Thursday, February 7, 2008
San Francisco, CA - For the second time in two days, a "pit bull terrorizing a pregnant woman" has occurred. On Monday, a 50-pound male pit bull terrier was shot by an off-duty San Francisco police officer as it terrorized a pregnant San Joaquin Place resident.
Emma Mesenburg, who is six months pregnant, was raking leaves in her back yard with her two young daughters in tow when a neighbor’s pit bull escaped from behind a fence and entered her yard. After being cornered by the barking pit bull for 10-15 seconds, she called on one of her neighbors, an off-duty SFPD officer, for help.
The officer assisted Mesenburg and called 9-1-1 to got help from Novato police. The officer also distracted the dog, allowing Mesenburg to escape into her home. The pit bull, identified as Hyphe, lunged at the officer as he was attempting to retreat. The officer fired his weapon once, grazing Hyphe in the face.
Prior this incident there had been complaints about the dog and another pit bull living at the same residence. The complaint made it all the way to Marin County Superior Court. Yet the complaining party did not show up. DogsBite.org speculates this is because pit bull owners often harass and intimidate victims.
Officer Machado, who helped Mesenburg in this instance, drives home a very important point:
Anyone who feels that there is a potentially dangerous animal in their neighborhood should call the humane society and file an official complaint. In order for an animal to be considered “potentially dangerous,” two encounters must have occurred within a 36-month period."
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| 2/07/2008 3:58 AM |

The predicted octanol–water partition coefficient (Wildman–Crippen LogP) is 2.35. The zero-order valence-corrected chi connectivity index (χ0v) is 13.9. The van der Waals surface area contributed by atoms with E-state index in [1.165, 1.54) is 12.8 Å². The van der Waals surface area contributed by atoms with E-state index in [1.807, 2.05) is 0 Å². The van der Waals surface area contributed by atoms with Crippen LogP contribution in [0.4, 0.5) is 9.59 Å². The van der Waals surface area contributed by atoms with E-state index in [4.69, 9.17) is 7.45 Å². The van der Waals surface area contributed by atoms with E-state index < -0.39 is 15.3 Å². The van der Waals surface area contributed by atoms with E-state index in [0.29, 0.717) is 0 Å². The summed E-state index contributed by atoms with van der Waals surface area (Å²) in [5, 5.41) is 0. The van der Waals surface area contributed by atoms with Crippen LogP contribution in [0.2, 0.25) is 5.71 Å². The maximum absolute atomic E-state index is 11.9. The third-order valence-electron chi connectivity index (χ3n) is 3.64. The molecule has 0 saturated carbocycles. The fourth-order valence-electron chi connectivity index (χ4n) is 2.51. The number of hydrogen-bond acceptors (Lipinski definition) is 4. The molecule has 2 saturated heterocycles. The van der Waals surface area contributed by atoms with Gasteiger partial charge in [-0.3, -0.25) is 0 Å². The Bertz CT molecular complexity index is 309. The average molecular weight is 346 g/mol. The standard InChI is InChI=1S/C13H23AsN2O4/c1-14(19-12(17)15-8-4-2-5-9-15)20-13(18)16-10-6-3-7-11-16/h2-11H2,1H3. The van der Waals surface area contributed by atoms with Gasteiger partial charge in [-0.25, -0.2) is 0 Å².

At least they act to protect! They know the threat.
Whereas many Animal Control officers chalk it up to bad ownership and sidestep the degree of danger these dogs pose...to pregnant women, to children, to seniors, to anyone who dare walk down a sidewalk near a leashed pit bull.
Yes, even leashed pit bulls attack human beings and dogs.
| 2/07/2008 10:34 AM |
Here is a 2000 Boston Globe article that explains that community members should take aggressive behavior seriously. I am cutting and pasting some advice on steps you can atke if you feel threatened by a neighbor's dog...
"We consulted Carter Luke of the Massachusetts Society for Prevention of Cruelty to Animals and two of the best known dog training experts in the country - Brian Kilcommons, coauthor of "Childproofing Your Dog," and Matthew Margolis, coauthor of "Grrr! The Complete Guide to Understanding and Preventing Aggressive Behavior in Dogs" and host of PBS's dog behavior series, "Woof!"
They all agree. Current laws in most cities and towns are inadequate in dealing with these issues because they address the situation only after an attack occurs. Still, there are steps you can take to stay safe.
If a menacing dog lives on your street, take action. "If an adult ran behind a fence chasing and threatening your children as they walked by, you'd call the cops," Kilcommons says. You should take a dog behaving that way just as seriously. The first step - if you feel comfortable doing it - is to speak to the owners of the dog. It's hard to imagine they would be unaware of the dog's behavior, but you can point it out. They should get training for the dog, socialize it, and neuter it (nearly 100 percent of serious maulings in this country are committed by unfixed dogs, usually male).